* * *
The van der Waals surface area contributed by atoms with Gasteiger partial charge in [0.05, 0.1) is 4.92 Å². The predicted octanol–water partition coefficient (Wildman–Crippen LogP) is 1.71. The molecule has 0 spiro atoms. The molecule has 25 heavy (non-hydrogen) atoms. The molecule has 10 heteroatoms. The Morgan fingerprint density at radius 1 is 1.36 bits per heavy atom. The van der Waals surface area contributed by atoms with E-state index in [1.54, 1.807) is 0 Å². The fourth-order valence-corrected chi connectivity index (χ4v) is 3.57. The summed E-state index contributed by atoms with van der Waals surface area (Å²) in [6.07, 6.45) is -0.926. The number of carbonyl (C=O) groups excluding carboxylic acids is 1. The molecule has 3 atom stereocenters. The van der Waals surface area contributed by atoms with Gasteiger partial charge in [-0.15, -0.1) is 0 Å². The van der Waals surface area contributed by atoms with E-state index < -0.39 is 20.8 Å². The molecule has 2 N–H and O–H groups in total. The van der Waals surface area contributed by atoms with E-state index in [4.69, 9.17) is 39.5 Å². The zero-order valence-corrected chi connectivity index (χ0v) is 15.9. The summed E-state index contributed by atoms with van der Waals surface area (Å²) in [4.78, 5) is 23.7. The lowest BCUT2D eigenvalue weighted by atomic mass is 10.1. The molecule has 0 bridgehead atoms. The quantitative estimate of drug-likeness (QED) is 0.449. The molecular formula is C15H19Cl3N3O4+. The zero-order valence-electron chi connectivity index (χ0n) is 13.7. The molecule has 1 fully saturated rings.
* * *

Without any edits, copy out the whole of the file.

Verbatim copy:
The van der Waals surface area contributed by atoms with Gasteiger partial charge in [0.05, 0.1) is 4.92 Å². The predicted octanol–water partition coefficient (Wildman–Crippen LogP) is 1.71. The molecule has 0 spiro atoms. The molecule has 25 heavy (non-hydrogen) atoms. The molecule has 10 heteroatoms. The Morgan fingerprint density at radius 1 is 1.36 bits per heavy atom. The van der Waals surface area contributed by atoms with E-state index in [1.54, 1.807) is 0 Å². The fourth-order valence-corrected chi connectivity index (χ4v) is 3.57. The summed E-state index contributed by atoms with van der Waals surface area (Å²) in [6.07, 6.45) is -0.926. The number of carbonyl (C=O) groups excluding carboxylic acids is 1. The molecule has 3 atom stereocenters. The van der Waals surface area contributed by atoms with Gasteiger partial charge in [-0.15, -0.1) is 0 Å². The van der Waals surface area contributed by atoms with E-state index < -0.39 is 20.8 Å². The molecule has 2 N–H and O–H groups in total. The van der Waals surface area contributed by atoms with E-state index in [4.69, 9.17) is 39.5 Å². The zero-order valence-corrected chi connectivity index (χ0v) is 15.9. The summed E-state index contributed by atoms with van der Waals surface area (Å²) in [4.78, 5) is 23.7. The lowest BCUT2D eigenvalue weighted by atomic mass is 10.1. The molecule has 0 bridgehead atoms. The quantitative estimate of drug-likeness (QED) is 0.449. The molecular formula is C15H19Cl3N3O4+. The zero-order valence-electron chi connectivity index (χ0n) is 13.7. The molecule has 1 fully saturated rings.